Yeah, I definitely think we didn’t hurt. And, you know, money talks. That’s the fucking sad truth of the way the Western world works. When I was like 22, I did an interview in a magazine and one of the questions was, “What’s the thing that’s always in your bag?” And so I said, “Rolling papers.” And my manager got on the fucking phone and gave me a talking to. He was like, “Careful! Listen, I’m cool, I don’t mind, but I don’t want other people to alienate and judge you.” But then Knocked Up comes out and it’s a fucking box-office darling pretty much from the word go. And I remember the same manager was then telling me about some script he was sent and he was like, “It’s about a couple of stoners hanging out, and I just thought, you know, this is the kind of thing you should...” And I cut him off. I was like, “You know, less than fucking five years ago you gave me shit for mentioning rolling papers because it would be bad for my career. So what’s changed? Oh, that it’s bankable in a commercial mainstream sort of sense? That there’s real money to be made?” No fucking shit, man! The drug dealers do that already! So I definitely think that—at the cost of being dismissed as useless stoner-slacker fucks—we just made it a thing because it was perfectly normal to us, man.

And I’ll go one further: I had a dad that died of a drug overdose. I don’t do anything else! And I never have. I don’t fuck with party drugs. That shit’s not for me, because, like, when you grow up in the Act III of a coke-addict movie, when it’s all nosebleeds and paranoia—when you skip Act I of the romance and the montage and the dance music, and you wake up in the middle of fucking Act III where Ray Liotta’s worried about fucking helicopters…. When you’re the kid there? You will never do that shit! And so, I got pissed off, super pissed off that I would be instantly written off and then people would think…. I was like, no! All I am is a fucking kid that smokes weed, man! And I bet you any money if more people smoked weed, there’d be a lot less people beating the fuck out of each other in the streets.

Word, man! Absolutely. Damn. So, I guess having that tragic experience early in your life really only made you steer clear of hard drugs or anything like that….
Absolutely. It’s the only way that I could have gone out to L.A. at 18 alone and to come out of it unscathed, man. And to have come of age in Montreal of all fucking cities! I grew up in a party town and then went to fucking L.A. at 18! In my entire twenties I was just going back and forth between those two fucking places, man. Like, trust me, there was an opportunity to get caught up and to get distracted. But that was never an option. There was no appeal to it. I had too many cautionary tales. And so I would get annoyed when people would try to throw Mary Jane in the same bin as that shit, because it’s not and doesn’t deserve to be treated that way.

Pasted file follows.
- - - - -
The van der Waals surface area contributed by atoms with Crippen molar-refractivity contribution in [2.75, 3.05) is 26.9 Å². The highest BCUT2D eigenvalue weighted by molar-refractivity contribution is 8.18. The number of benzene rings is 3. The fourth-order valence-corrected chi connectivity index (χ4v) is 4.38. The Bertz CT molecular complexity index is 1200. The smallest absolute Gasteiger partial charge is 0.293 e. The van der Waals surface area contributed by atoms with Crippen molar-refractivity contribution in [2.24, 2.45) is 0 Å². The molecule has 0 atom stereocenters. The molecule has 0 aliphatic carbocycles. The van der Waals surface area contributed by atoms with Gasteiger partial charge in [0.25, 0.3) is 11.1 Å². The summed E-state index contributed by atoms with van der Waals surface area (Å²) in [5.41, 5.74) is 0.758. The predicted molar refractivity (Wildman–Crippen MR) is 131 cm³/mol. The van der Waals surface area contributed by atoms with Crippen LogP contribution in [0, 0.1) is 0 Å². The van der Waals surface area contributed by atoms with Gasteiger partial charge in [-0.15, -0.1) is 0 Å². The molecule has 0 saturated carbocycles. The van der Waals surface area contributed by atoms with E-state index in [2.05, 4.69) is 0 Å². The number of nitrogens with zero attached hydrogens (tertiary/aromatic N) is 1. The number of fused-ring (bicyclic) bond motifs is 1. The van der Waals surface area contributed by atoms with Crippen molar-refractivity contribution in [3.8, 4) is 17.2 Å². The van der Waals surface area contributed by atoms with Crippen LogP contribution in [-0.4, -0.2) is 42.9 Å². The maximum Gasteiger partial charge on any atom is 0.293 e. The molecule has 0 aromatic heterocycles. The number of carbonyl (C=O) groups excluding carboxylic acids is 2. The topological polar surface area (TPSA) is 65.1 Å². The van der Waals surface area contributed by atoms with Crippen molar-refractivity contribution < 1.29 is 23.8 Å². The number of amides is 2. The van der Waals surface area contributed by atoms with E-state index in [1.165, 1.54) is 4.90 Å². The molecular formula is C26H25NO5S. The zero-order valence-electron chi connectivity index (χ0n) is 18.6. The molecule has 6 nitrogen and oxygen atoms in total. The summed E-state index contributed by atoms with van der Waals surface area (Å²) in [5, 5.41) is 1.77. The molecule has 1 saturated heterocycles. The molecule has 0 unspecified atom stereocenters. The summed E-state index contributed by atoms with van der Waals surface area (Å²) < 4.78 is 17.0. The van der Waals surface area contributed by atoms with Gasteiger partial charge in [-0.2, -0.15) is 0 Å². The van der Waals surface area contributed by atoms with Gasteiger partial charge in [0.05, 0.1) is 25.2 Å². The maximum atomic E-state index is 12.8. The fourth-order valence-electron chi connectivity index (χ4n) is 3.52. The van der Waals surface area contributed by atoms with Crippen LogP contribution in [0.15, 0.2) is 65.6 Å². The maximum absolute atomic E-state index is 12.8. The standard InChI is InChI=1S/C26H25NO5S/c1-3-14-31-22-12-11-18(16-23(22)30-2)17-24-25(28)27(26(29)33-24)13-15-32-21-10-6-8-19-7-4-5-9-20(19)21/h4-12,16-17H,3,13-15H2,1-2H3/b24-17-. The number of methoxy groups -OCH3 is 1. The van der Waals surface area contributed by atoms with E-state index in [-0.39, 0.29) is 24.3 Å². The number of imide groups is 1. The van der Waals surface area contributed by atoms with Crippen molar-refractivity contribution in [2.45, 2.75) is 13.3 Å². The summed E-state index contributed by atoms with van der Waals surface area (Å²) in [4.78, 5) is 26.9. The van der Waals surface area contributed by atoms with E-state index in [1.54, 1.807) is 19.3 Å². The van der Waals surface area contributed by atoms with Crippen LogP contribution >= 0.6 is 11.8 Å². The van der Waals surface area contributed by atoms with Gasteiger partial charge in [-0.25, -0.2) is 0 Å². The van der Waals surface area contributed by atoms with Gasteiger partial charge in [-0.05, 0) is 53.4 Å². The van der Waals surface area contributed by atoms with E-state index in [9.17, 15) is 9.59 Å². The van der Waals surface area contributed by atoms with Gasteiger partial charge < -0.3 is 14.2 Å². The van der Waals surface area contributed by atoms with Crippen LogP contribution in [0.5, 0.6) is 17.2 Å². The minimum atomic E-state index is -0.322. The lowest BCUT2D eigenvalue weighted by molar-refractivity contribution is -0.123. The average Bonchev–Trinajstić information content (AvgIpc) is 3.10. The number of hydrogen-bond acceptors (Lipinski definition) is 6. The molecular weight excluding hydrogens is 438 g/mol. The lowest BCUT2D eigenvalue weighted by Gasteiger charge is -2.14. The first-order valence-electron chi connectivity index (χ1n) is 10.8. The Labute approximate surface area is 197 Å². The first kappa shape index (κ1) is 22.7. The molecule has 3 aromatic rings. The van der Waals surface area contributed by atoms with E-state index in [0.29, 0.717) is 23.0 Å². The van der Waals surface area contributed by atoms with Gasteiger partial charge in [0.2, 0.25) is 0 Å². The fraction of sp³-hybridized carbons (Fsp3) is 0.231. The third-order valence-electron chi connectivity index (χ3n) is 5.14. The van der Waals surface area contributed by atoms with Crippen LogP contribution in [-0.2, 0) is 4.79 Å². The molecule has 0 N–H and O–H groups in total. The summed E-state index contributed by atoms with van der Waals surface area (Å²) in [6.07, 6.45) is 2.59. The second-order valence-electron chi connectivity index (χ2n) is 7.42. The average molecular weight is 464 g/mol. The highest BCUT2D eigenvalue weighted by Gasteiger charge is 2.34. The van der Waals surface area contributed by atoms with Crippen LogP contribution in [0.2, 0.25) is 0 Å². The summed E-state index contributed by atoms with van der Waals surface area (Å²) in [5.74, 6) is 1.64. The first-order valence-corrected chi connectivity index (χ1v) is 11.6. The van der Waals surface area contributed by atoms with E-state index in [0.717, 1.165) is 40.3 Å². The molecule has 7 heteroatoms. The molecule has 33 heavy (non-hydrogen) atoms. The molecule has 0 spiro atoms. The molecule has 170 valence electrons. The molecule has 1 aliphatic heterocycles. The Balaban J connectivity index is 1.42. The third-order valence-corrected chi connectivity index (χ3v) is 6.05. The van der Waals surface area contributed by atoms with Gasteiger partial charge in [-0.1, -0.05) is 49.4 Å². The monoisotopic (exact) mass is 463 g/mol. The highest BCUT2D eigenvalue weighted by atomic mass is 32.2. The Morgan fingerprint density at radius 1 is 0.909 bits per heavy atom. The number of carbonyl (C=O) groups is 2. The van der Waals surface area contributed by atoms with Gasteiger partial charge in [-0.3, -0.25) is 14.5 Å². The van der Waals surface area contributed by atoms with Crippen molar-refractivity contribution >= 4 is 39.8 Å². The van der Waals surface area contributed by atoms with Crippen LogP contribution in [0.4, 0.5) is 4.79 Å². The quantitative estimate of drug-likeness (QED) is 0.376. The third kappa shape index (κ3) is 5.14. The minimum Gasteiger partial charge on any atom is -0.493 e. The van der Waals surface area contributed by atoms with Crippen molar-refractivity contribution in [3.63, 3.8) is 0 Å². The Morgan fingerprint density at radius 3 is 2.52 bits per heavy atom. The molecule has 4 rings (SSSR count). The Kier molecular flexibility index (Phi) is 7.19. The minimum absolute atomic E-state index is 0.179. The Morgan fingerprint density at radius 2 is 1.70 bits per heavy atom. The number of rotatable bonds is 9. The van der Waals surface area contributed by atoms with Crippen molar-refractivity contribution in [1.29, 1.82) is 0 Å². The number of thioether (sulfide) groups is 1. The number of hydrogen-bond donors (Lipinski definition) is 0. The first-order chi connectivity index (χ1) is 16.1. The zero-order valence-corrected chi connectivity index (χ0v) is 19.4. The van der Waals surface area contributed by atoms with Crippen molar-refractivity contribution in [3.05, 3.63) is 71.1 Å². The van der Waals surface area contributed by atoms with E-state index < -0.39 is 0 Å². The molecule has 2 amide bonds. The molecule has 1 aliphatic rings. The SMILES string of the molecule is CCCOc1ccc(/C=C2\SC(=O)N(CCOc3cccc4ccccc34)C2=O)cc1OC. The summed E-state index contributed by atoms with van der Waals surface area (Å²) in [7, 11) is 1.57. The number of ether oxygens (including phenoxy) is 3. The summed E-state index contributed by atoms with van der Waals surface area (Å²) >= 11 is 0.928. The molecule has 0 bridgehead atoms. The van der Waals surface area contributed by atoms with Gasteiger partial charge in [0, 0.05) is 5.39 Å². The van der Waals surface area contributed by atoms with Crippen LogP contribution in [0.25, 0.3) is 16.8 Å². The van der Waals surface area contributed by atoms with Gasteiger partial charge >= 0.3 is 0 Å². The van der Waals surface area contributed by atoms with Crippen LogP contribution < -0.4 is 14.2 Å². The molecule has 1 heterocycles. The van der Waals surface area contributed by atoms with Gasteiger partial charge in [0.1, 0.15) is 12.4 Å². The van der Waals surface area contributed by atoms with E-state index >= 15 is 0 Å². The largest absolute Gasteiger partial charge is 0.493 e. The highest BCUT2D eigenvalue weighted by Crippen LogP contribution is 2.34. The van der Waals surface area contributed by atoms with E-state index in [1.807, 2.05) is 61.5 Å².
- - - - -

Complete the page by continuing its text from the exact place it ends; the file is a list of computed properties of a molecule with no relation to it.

Right on, man. It’s not even close to being the same. So, early on, did your initial hesitancy to weed maybe stem from the fact that you associated it with other drugs?
Yeah, because my dad did everything. He did absolutely everything. And that was one of the things he did, right? And so, I went straight edge as a reaction. But then I realized that, like, you know, I needn’t always throw the baby out with the bathwater.

Yeah. And I mean, it’s just such a great alternative to all that other shit.
I think so. And also, more to the point, if you can do the thing and it’s not making you sick and you’re a great person and you’re not hurting anybody…. Like, all of the metrics that led to us eventually legalizing it [laughs] and realizing that it is something that can be out there, I got there myself. I just got there before Ottawa did.

Lastly, I must ask: How much weed did you smoke after the Habs got eliminated in the Finals?
[Laughs] Oh, man. I don’t know if it was more when we got in or more when we got knocked out. Yeah, significant, significant amounts. The best was being in Montreal for Game 4 at the Bell Centre for that shit and stepping out into the middle of that. Like, you know, there’s a thing people misunderstand about my city: there’s a lot that’s broken about it, but we’re not pussies, man. So when we lose, you can hear a pin drop in my city. You hear a fucking pin drop. I knew it. I knew that if we get knocked out, it’s going to be quiet as fuck. But when we win? That’s when, you know… so the riot cops are now on the loose [laughs]. And so, it was a frenzy. And I was trying to explain to my wife, who’s a girl from Port Dover, Ontario. I wanted to show her, like, I’m not praising or encouraging people to riot. I’m just saying it’s a specific energy to be at the Bell Centre when we win, to walk out into a hot summer night, everyone’s just going fucking bananas to the point that the cops have to literally start throwing tear gas at us and shit. It was time to go back to the hotel, you know, but it was cool. So I definitely burned a few that night [laughs].